We’ve posted the dorsal view of the Long-tailed blue butterfly. Here is the view that we usually see. Ah, those eyespots!
Taking a break at Ramat Hanadiv, the luxurious arboretum in Israel’s coastal plain, Lampides boeticus shows her characteristic white stripe in this view.
Photographed in July 2009, it is found throughout Israel and it quite common in a variety of habitats, including in the center of Tel Aviv.
Pieris rapae nectaring on Yellow hawkweed along the Nichol Road trail at Raccoon Creek State Park’s western boundary.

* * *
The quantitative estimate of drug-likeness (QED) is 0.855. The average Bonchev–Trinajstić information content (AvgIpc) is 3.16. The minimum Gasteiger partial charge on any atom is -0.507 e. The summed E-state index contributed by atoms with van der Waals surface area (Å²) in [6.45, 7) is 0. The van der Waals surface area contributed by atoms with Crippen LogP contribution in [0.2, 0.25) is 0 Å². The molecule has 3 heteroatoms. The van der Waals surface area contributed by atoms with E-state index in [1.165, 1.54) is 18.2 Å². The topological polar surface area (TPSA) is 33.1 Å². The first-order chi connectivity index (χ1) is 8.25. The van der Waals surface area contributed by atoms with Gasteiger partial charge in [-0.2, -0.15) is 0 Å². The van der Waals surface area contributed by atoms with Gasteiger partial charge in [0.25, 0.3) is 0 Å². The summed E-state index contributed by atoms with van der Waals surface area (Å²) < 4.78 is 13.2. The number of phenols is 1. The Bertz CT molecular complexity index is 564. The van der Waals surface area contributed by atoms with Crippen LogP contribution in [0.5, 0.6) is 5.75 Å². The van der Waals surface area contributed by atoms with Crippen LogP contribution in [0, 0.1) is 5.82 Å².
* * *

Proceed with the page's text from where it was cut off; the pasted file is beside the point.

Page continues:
Why are so many of our posts photographed at this Pennsylvania state Park? It produces results, with an abundance of habitats, moisture, vast open fields all enabling me to identify more than 60 species within the park boundaries.
Our cabbage white has 2 black spots in the middle of each forewing, so we know he is a male. Females have a single black spot there.
Easily adapts to diverse environments, making this species a world traveler . . . encountered far and wide.
Many years ago we knew it as the European cabbage white. Only recently have I erased that first word from my lexicon.
One of the first butterflies to be seen in very early Spring and one of the last to be spotted in late Fall.